Ivy survived the collapse by being blown clear by the explosion; however, four people died and another seventeen received injuries. The death toll would certainly have been higher if all the flats in the newly opened building had been occupied. The building was repaired and strengthened to avoid a repeat of the tragedy, which prompted the Government to tighten up building regulations.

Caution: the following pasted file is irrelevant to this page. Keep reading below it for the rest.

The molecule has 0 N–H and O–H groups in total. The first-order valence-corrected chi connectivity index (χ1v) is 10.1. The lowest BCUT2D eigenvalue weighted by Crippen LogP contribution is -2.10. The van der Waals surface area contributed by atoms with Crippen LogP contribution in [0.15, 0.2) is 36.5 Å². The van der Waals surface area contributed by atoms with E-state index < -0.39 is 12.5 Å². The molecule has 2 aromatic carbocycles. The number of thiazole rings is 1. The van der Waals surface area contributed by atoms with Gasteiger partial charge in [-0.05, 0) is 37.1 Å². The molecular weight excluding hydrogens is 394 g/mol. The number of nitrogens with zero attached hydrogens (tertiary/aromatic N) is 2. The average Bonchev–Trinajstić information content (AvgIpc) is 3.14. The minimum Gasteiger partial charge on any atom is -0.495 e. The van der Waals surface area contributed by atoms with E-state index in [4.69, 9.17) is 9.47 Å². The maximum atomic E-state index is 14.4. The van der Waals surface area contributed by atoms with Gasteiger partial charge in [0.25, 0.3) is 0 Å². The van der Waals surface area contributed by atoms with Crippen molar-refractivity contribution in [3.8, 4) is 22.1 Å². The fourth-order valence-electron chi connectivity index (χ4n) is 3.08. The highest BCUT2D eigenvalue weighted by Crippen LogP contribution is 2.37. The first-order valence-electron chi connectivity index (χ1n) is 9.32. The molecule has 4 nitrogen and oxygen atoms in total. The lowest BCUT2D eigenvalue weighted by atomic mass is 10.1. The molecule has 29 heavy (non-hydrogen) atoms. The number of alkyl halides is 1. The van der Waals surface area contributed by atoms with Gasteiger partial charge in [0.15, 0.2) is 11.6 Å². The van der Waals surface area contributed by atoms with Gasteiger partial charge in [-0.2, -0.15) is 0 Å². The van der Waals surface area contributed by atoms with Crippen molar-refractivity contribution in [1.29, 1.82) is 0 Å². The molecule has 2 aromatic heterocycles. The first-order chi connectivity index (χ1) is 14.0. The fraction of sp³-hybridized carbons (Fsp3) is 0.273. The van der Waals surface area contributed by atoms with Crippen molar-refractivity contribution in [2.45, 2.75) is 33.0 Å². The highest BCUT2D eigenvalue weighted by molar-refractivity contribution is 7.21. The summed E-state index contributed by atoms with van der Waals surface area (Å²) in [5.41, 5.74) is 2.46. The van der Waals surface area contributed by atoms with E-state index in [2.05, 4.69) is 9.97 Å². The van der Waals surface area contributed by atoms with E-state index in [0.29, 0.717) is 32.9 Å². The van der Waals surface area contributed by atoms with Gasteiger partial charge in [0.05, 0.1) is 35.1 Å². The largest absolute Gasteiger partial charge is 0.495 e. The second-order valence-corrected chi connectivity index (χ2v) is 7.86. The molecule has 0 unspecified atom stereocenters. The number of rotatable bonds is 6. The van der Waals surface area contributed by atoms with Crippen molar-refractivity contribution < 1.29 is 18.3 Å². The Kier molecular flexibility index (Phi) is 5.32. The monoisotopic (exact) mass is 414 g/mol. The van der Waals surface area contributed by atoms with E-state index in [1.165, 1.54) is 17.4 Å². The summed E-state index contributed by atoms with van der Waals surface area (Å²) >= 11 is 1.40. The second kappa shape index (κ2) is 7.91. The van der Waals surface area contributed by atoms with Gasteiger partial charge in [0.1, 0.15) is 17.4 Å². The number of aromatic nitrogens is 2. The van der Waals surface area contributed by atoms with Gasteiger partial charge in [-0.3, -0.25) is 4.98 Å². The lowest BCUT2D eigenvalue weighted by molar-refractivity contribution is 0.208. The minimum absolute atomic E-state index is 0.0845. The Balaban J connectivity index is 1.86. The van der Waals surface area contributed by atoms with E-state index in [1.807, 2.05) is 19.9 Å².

The disaster at Ronan Point, along with the increasing social problems endemic in many of the prefabricated high-rises built to provide cheap housing, tarnished the modernist dream of ‘villages in the sky’. This disillusionment resulted in an eventual move away from tower blocks, many of which were pulled down while they were still viable buildings. Newham Council demolished Ronan Point itself in 1986. More recently, the need for housing in London and other British cities has resulted in flats in ex-Council high-rise flats becoming popular with young professionals.